Consumers love a new product launch. Just look at the queues outside Apple Stores when a new iPhone comes out, or the enduring popularity of car magazines with their sneak peaks of the latest models.
But launches of investment funds are different. With both of the examples I mentioned — smartphones and cars — you expect the new product to be substantially better than the last one. If it isn’t, it’s slated in the press.
We already have far too many funds to choose from and, in the vast majority of cases, new funds are no better than what we already have. What they tend to be though is different to all the other funds out there, and it’s that which ensures they attract publicity.
Funds are launched to sell
Fund management companies thrive on that publicity. They launch new products, in short, not because they will deliver better outcomes for consumers, but because they believe they will sell.
A classic example is a new fund from the Scottish asset manager Aberdeen called the ASI HFRI-I Liquid Alternative fund, which will track an index of about 140 Europe-based hedge funds. Effectively it will give investors with at £5 million to invest access to average hedge fund returns.
The fee of 30 basis points, or 0.30%, certainly seems attractive. But why would anyone seriously want to ape typical hedge fund performance?
Hedge funds were all the rage in the 1990s, and some funds performed spectacularly well. Even taking into account the eye-popping fees they paid, some investors prospered. But hedge funds generally fared very badly in the global financial crisis and have failed to regain their golden touch ever since.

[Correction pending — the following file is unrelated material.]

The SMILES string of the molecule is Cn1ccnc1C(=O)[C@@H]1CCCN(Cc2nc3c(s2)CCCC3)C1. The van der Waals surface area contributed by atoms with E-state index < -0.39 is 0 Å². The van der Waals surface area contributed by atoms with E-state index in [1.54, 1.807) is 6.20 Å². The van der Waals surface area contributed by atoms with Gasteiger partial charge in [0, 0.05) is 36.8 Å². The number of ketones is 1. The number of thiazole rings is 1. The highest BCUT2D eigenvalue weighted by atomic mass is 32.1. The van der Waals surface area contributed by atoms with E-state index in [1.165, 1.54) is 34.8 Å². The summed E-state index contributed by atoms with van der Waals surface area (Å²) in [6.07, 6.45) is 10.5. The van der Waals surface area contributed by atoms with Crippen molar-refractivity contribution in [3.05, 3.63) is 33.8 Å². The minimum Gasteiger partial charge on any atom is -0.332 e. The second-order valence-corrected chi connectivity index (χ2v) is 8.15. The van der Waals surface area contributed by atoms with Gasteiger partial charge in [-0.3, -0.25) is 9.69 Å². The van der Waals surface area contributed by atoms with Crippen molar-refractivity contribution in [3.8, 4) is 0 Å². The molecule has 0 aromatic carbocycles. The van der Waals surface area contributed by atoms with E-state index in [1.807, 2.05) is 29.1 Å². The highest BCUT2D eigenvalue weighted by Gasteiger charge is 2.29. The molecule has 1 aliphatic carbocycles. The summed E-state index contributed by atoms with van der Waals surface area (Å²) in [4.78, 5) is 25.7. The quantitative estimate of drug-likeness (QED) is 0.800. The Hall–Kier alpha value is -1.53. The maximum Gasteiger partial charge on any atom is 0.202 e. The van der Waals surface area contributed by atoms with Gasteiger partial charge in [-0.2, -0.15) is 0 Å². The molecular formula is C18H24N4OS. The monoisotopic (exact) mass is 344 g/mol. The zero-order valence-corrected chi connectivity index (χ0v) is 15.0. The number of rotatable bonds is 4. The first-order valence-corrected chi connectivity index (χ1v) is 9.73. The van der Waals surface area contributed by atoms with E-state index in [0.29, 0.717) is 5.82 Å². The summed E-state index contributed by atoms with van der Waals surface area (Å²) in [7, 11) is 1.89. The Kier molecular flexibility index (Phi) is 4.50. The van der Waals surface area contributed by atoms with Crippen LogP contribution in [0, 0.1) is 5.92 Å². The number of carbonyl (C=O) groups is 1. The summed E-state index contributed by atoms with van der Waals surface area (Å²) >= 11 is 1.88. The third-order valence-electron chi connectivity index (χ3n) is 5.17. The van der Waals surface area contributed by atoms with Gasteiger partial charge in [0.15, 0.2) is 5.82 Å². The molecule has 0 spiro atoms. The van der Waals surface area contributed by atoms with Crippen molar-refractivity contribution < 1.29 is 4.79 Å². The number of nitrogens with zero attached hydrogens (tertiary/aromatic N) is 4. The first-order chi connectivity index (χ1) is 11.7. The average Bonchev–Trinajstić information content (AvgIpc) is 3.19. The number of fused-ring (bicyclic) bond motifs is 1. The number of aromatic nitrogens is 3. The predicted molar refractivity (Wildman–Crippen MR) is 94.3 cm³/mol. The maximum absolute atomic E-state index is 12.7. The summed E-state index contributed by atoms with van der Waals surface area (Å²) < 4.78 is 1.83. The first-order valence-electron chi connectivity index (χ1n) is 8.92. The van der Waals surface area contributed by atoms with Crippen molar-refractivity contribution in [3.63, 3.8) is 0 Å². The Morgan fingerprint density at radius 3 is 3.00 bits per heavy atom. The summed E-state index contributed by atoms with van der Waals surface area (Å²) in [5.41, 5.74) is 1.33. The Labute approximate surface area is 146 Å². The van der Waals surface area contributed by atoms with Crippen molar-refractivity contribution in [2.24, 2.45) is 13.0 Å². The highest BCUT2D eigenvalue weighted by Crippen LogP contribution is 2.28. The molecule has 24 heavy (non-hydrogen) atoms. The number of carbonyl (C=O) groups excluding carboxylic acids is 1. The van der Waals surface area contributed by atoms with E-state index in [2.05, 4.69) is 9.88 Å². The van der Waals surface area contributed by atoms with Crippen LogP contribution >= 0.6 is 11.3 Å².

As the Bloomberg columnist Nir Kaissar recently explained, instead of trying to make money, hedge funds “pivoted to not losing it”.
“The new objective,” Kaissar wrote, “was to manage risk by protecting investors during downturns and delivering returns that are uncorrelated with the stock market.
The lowest bar imaginable
“It’s hard to imagine a lower bar, and incredibly, hedge funds failed to clear it… The equity hedge index has posted a negative one-year return 26 times since 2010, based on monthly returns, with an average decline of 4.4%.”
There have been several different explanations as to why hedge fund performance has dropped off so badly over the last decade. Perhaps the most plausible one is that there is simply too much money chasing too few opportunities.
You might have thought that, in view of the dismal returns that hedge funds have delivered in recent years, investors would have started to desert them. In fact the opposite has happened. According to Hedge Fund Research, the data group collaborating with Aberdeen on the ASI HFRI-I fund, assets invested in US-based hedge funds reached a record $955 billion in September 2018.
With more money invested in hedge funds than ever before, your chances of beating the market over long periods are very slim.
Good for the industry, not for consumers
The irony is that this new Aberdeen fund may well prove very popular. Institutional investors, who traditionally like investing in hedge funds, tend to be very conservative — slow to embrace new ideas and discard old ones. Added to that, there’s still a social cachet connected to hedge funds. Also, of course, there are many investors who can’t resist a little gamble.
The ASI HFRI-I fund, then, will probably be good for Aberdeen shareholders and, of course, for already very well remunerated hedge fund managers. But will it be good for those who invest in it? Relative to investing in a regular, low-cost, equity index fund, it almost certainly won’t.
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